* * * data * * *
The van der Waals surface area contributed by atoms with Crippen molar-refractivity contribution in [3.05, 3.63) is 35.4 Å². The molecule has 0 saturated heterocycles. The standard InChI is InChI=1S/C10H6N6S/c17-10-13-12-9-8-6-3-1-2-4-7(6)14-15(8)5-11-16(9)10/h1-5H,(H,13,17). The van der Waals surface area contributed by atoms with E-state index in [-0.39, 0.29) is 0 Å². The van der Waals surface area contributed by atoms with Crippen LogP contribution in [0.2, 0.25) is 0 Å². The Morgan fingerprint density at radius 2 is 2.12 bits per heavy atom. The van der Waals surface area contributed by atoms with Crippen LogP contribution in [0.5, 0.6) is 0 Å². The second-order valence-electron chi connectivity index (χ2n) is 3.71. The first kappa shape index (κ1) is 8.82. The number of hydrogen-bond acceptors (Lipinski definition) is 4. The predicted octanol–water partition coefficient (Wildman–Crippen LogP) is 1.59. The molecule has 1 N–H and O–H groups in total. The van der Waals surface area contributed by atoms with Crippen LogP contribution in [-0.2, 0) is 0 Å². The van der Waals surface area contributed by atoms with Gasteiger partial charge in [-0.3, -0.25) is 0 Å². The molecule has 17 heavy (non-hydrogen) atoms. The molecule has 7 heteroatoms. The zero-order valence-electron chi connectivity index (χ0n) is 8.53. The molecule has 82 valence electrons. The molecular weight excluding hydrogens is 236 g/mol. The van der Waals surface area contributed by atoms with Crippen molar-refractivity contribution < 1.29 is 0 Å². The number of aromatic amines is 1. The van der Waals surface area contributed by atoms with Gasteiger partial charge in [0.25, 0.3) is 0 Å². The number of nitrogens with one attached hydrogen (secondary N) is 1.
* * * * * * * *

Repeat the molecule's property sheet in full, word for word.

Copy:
The van der Waals surface area contributed by atoms with Crippen molar-refractivity contribution in [3.05, 3.63) is 35.4 Å². The molecule has 0 saturated heterocycles. The standard InChI is InChI=1S/C10H6N6S/c17-10-13-12-9-8-6-3-1-2-4-7(6)14-15(8)5-11-16(9)10/h1-5H,(H,13,17). The van der Waals surface area contributed by atoms with E-state index in [-0.39, 0.29) is 0 Å². The van der Waals surface area contributed by atoms with Crippen LogP contribution in [0.2, 0.25) is 0 Å². The Morgan fingerprint density at radius 2 is 2.12 bits per heavy atom. The van der Waals surface area contributed by atoms with Crippen LogP contribution in [0.5, 0.6) is 0 Å². The second-order valence-electron chi connectivity index (χ2n) is 3.71. The first kappa shape index (κ1) is 8.82. The number of hydrogen-bond acceptors (Lipinski definition) is 4. The predicted octanol–water partition coefficient (Wildman–Crippen LogP) is 1.59. The molecule has 1 N–H and O–H groups in total. The van der Waals surface area contributed by atoms with Crippen LogP contribution in [-0.2, 0) is 0 Å². The van der Waals surface area contributed by atoms with Gasteiger partial charge in [-0.3, -0.25) is 0 Å². The molecule has 17 heavy (non-hydrogen) atoms. The molecule has 7 heteroatoms. The zero-order valence-electron chi connectivity index (χ0n) is 8.53. The molecule has 82 valence electrons. The molecular weight excluding hydrogens is 236 g/mol. The van der Waals surface area contributed by atoms with Crippen molar-refractivity contribution < 1.29 is 0 Å². The number of aromatic amines is 1. The van der Waals surface area contributed by atoms with Gasteiger partial charge in [0.25, 0.3) is 0 Å². The number of nitrogens with one attached hydrogen (secondary N) is 1.